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AMD catching up to Intel in retail

Though Intel supplies close to half of the processors for computers in the retail market, its grip seems to be slipping.

Tech Industry

Though Intel supplies close to half of the processors for computers in the retail market, its grip seems to be slipping.

Computers containing Intel processors accounted for 54.3 percent of retail sales in August, according to Matt Sargent, computing analyst with Computer Intelligence. This is a drastic drop from the same month a year ago when Intel-based PCs accounted for 84.3 percent of retail sales.

Much of the lost market share was picked up by Advanced Micro Devices and the processor companies that supply chips for Apple's iMac.

The Top Retail PCs for August
Rank Maker Processor Price
1. HP Pavillion 6330 K6-2
300-MHz
$915
2. Compaq Presario 5030 Pentium II
300 MHz
$1,243
3. Presario 2256 K6-2
300 MHz
$875
4. Presario 5020 Celeron 300 MHz $1,060
5. Apple iMac Power PC 233 MHz $1,299
6. IBM Aptiva K6-2
300 MHz
$953
7. Packard Bell M730 Cyrix MII
266-MHz
$799
Source: Computer Intelligence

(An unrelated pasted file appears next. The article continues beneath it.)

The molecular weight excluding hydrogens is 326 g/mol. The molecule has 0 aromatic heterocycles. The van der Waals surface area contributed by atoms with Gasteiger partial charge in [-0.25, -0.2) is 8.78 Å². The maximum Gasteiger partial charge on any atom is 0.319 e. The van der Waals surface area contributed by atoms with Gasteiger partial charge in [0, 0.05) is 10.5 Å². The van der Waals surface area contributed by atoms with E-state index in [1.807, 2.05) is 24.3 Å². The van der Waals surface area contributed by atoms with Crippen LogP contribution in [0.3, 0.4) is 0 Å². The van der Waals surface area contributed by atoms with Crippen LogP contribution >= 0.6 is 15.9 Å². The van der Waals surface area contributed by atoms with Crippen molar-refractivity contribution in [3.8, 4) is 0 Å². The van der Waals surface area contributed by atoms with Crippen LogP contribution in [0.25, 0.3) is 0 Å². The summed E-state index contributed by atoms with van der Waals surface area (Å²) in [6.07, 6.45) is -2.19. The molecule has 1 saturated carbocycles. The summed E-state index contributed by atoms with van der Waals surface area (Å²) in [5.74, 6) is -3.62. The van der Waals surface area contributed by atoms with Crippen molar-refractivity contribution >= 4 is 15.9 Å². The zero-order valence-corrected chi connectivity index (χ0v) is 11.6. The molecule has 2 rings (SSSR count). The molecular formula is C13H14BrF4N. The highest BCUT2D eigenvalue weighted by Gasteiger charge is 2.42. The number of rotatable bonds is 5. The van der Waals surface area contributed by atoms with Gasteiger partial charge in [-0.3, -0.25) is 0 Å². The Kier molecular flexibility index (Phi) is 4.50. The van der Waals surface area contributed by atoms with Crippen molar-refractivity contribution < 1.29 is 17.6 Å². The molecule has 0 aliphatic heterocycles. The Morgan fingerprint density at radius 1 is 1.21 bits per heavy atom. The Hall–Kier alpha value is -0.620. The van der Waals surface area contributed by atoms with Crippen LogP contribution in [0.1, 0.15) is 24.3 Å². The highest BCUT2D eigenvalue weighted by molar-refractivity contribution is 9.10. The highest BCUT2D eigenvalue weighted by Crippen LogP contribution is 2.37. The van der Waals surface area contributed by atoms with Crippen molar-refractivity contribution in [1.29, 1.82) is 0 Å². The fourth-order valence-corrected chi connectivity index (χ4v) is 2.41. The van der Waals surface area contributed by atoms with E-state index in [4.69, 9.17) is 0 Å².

Moreover, the loss in retail sales isn't coming on the fringes of the market, Sargent added. The Hewlett-Packard Pavilion 6330, powered by an AMD 300-MHz K6-2 processor, topped sales charts for August, he said. Another computer powered by the 300-MHz K6-2, the Compaq Presario 2256, ranked third in sales--and a 300-MHz K6-2 from IBM came in sixth.

The iMac from Apple, which was the most expensive computer in the top seven at $1,299, ranked fifth with buyers, while a Packard Bell system using the MII processor from Cyrix, a division of National Semiconductor, came in seventh.

A poll last month from PC Data ranked the iMac as the second-best-selling retail computer. However, the PC Data poll also ranked the Pavilion 6330 as the darling of the party.

Intel only placed two computers in the top seven. The Compaq Presario 5030 running a 300-MHz Pentium II ranked second in sales while the Presario 5020 with a 300-MHz Celeron from Intel came in at No. 4. The figures only included retail sales, said Sargent. They do not include sales from mail-order or direct marketing companies such as Dell.

"AMD and Cyrix grew their market share quite dramatically," Sargent said.

As for desktop vendors, Sargent added that HP's surge in retail is a new trend. "HP has gotten aggressive," but "Compaq's prices actually rose a bit. They don't feel as much pressure from Packard Bell," he said.

PC Data said that Compaq kept its top spot in retail with a 30.9 percent share, but noted that HP surged to No. 2 with a 23.2 percent cut.

Intel is an investor in CNET: The Computer Network, publisher of News.com.

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